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I probably did this incorrectly.

I made some changes to a git repository and committed these successfully, pushing them to the central repository. I realise now that I want to tag the current version of all files. So I do:

git tag -a 0.5

That succeeds. But now I try a git push and I am told there's nothing to commit. How do I push my new tag to the central repository?

(Note that 'git tag' shows the tag 0.5, but only locally)

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2 Answers 2

up vote 24 down vote accepted

I think you want

git push --tags

as that, well, pushes all your tags :)

There are some alternatives of course, this being git and all (replace origin with your repo of choice):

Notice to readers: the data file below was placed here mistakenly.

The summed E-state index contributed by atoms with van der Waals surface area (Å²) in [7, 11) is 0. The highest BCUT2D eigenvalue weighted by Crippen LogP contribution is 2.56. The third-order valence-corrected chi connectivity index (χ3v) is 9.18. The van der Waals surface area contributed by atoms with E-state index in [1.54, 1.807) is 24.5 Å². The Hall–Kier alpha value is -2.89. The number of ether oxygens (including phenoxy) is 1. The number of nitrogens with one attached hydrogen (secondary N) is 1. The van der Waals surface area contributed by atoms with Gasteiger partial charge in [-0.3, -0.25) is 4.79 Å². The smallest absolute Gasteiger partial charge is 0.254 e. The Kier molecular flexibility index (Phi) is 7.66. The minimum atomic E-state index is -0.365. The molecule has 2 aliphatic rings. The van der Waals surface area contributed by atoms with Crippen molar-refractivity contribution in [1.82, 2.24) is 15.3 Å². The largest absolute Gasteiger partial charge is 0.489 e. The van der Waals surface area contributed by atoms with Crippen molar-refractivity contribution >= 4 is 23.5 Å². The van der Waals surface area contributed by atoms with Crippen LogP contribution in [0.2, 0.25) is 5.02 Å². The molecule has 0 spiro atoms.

git push origin tag 0.5

or

git push origin refs/tags/0.5:refs/tags/0.5

See git-push(1) for further details. "git ready" has some useful info in their tagging article as well.

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Yeap! That's exactly it, thanks. –  ChrisInEdmonton Apr 24 '09 at 22:29
1  
Addendum: if you create new commits on your branch, and then push (so there is something to transfer), git should detect all new tags that point to commits that are present after push on remote side, and push them too. –  Jakub Narębski Apr 25 '09 at 16:15
2  
Default config git repos do not push tags that happen to exist on commits. Tags are only pushed if explicitly named or --tags used. –  Vincent Scheib Jul 26 '11 at 23:04

Since git 1.8.3 (April 22d, 2013), try a:

git push --follow-tags

When you push new commits, any tag referenced by those commits would be pushed as well.
In your case, any tag referenced by a commit already pushed should be pushed too.

That allows you to always use one command when pushing commits and tags.

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Thank you very much for providing more information for a rather old question. Definitely worth my +1. –  ChrisInEdmonton Apr 23 '13 at 12:22

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